LITTLE FALLS, NJ -- Matt Kass, Editor of TAPinto Millburn & Short Hills, spoke with TAPintoTV about how the communities he covers are dealing with the impact of the coronavirus pandemic. 

“It’s too quiet outside, it’s too calm,” Kass said, about the current atmosphere in the community. “A lot of people are quietly on edge, there’s not a lot of panic.” Both Millburn and Short Hills are located about 20 miles west of Manhattan, and are considered part of the New York Metro area, the region of the country currently most affected by the pandemic. 

Brodeur spoke with Kass via video conference from East Main Studios’ newly-outfitted virtual studio in Little Falls, which was recently reconfigured for working remotely in light of social distancing and stay-at-home orders in New Jersey. 

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The two spoke just a few days after Governor Murphy of New Jersey issued those strict executive orders to residents mandating that they primarily stay at home. Kass said that most locals are adhering to those guidelines.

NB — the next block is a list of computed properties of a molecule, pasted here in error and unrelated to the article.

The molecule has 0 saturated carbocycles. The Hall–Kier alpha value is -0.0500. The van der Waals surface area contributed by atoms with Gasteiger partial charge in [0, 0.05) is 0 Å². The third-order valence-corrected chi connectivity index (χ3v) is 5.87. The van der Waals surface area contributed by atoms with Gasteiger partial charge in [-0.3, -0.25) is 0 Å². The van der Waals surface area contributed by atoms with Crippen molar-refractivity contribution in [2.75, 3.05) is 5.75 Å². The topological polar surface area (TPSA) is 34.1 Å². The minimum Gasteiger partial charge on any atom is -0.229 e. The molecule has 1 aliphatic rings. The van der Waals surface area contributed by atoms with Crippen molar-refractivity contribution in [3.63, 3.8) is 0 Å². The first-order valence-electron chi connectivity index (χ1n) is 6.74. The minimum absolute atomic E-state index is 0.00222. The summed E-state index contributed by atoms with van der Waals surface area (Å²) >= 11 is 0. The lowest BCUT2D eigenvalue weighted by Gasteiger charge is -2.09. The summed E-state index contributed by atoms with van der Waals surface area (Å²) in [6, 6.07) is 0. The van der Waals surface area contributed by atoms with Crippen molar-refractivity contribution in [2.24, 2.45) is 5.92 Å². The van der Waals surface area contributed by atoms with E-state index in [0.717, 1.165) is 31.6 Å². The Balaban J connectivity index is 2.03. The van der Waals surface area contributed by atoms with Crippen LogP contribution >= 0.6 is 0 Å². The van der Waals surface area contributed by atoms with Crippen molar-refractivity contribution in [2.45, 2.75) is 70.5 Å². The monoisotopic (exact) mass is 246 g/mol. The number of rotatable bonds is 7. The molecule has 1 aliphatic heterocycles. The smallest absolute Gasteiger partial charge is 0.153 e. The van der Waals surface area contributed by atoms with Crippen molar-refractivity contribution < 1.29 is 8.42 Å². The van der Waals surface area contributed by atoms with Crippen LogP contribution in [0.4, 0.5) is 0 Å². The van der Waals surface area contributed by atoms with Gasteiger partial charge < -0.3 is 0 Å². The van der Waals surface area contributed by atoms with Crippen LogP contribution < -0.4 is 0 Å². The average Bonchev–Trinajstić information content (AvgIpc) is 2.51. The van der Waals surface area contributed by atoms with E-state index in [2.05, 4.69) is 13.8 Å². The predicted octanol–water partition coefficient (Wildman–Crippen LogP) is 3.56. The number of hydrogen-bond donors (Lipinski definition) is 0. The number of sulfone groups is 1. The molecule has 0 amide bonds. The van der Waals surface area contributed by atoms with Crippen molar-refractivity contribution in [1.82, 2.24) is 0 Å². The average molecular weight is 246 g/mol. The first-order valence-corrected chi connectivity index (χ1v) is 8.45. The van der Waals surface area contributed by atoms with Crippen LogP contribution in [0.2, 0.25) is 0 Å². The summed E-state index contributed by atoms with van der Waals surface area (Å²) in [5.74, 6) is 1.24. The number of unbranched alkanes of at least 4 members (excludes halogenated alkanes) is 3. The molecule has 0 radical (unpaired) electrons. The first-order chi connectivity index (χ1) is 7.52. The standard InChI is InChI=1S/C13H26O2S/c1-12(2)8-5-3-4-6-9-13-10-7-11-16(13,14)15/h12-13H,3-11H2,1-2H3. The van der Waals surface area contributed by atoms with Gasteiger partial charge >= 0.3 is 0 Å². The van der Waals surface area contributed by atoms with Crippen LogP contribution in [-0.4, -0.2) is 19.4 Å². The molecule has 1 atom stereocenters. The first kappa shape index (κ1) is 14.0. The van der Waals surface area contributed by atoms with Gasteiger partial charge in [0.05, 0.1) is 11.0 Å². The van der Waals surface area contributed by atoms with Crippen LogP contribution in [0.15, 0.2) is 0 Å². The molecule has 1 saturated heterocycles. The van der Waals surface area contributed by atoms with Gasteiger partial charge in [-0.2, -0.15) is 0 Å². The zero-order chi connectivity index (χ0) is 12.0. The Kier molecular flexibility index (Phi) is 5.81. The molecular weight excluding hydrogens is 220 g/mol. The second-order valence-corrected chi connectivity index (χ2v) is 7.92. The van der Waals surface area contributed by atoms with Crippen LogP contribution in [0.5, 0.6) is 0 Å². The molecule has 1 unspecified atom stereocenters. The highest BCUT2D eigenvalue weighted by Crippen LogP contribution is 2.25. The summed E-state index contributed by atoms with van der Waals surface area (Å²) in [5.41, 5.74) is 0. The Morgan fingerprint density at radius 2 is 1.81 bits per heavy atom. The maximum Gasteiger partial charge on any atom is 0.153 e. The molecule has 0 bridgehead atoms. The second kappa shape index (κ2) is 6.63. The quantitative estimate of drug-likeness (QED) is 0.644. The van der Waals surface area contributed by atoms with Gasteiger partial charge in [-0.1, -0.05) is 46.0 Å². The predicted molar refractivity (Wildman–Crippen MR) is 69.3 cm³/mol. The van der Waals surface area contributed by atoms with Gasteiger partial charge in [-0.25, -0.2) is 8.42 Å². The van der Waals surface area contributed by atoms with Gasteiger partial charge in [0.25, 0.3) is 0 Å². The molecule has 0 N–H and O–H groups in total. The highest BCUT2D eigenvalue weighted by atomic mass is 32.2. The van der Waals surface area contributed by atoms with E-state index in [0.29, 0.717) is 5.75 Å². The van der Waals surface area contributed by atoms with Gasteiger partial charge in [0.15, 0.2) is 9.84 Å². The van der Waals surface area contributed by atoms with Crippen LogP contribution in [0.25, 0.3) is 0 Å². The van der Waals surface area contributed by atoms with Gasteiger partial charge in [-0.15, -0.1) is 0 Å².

“For the most part, people are abiding by the stay at home measures,” Kass said, “there are, however, unfortunately, a number of people who do still interact in close distance.” Kass remarked that some of the community's fields and parks are still being used for people to congregate, despite residents being told to stay out of the parks. 

As other TAPinto editors have noted, local residents are turning to them as sources of news for the pandemic. “People are looking for any little bit of information they can get that will help them and that will allow them to feel a sense of normalcy, allow them to feel as if they’re on top of the information coming out, and allow them to feel as if they have some control,” Kass said. “People see myself and other members of the TAPinto network as trusted voices in the community.” 

Kass noted that there are many examples of volunteerism and organizations giving back to the community. He noted that the Millburn Short Hills Chinese Association donated 3,000 face masks to the local First Aid Squad, an all-volunteer organization, and also made financial donations to the squad, as well as to the police and fire departments.

“That’s really what I’m focusing on--the positives in the community: people stepping up, people coming to the aid of their friends and neighbors,” Kass said, “and that sense of community that not even the coronavirus can knock out.” 

To read more coverage from TAPinto Millburn and Short Hills, visit